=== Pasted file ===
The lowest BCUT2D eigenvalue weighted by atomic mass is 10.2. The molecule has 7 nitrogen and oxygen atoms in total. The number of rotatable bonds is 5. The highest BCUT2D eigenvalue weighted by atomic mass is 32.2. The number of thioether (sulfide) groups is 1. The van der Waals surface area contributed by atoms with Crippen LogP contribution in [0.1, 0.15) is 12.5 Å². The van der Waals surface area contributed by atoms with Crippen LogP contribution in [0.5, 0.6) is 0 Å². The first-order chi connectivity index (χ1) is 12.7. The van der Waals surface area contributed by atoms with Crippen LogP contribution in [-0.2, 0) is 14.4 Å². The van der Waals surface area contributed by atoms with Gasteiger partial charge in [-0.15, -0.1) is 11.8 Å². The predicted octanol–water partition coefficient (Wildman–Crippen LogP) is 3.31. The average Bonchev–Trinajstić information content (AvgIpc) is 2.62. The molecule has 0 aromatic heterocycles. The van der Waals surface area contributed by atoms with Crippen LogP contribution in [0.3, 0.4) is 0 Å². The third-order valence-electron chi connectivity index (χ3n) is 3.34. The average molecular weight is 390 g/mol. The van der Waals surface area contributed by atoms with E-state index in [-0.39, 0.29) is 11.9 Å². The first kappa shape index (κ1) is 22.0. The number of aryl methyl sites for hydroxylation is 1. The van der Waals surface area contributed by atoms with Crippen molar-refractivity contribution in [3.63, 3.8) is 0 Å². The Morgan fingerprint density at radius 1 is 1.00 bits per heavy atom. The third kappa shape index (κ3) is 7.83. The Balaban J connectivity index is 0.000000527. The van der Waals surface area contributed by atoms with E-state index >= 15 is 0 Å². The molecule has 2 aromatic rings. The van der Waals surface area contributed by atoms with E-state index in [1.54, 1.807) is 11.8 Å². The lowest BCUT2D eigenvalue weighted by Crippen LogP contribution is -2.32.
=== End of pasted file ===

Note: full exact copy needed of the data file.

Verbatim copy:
The lowest BCUT2D eigenvalue weighted by atomic mass is 10.2. The molecule has 7 nitrogen and oxygen atoms in total. The number of rotatable bonds is 5. The highest BCUT2D eigenvalue weighted by atomic mass is 32.2. The number of thioether (sulfide) groups is 1. The van der Waals surface area contributed by atoms with Crippen LogP contribution in [0.1, 0.15) is 12.5 Å². The van der Waals surface area contributed by atoms with Crippen LogP contribution in [0.5, 0.6) is 0 Å². The first-order chi connectivity index (χ1) is 12.7. The van der Waals surface area contributed by atoms with Crippen LogP contribution in [-0.2, 0) is 14.4 Å². The van der Waals surface area contributed by atoms with Gasteiger partial charge in [-0.15, -0.1) is 11.8 Å². The predicted octanol–water partition coefficient (Wildman–Crippen LogP) is 3.31. The average Bonchev–Trinajstić information content (AvgIpc) is 2.62. The molecule has 0 aromatic heterocycles. The van der Waals surface area contributed by atoms with Crippen LogP contribution in [0.3, 0.4) is 0 Å². The third-order valence-electron chi connectivity index (χ3n) is 3.34. The average molecular weight is 390 g/mol. The van der Waals surface area contributed by atoms with E-state index in [-0.39, 0.29) is 11.9 Å². The first kappa shape index (κ1) is 22.0. The number of aryl methyl sites for hydroxylation is 1. The van der Waals surface area contributed by atoms with Crippen molar-refractivity contribution in [3.63, 3.8) is 0 Å². The Morgan fingerprint density at radius 1 is 1.00 bits per heavy atom. The third kappa shape index (κ3) is 7.83. The Balaban J connectivity index is 0.000000527. The van der Waals surface area contributed by atoms with E-state index >= 15 is 0 Å². The molecule has 2 aromatic rings. The van der Waals surface area contributed by atoms with E-state index in [1.54, 1.807) is 11.8 Å². The lowest BCUT2D eigenvalue weighted by Crippen LogP contribution is -2.32.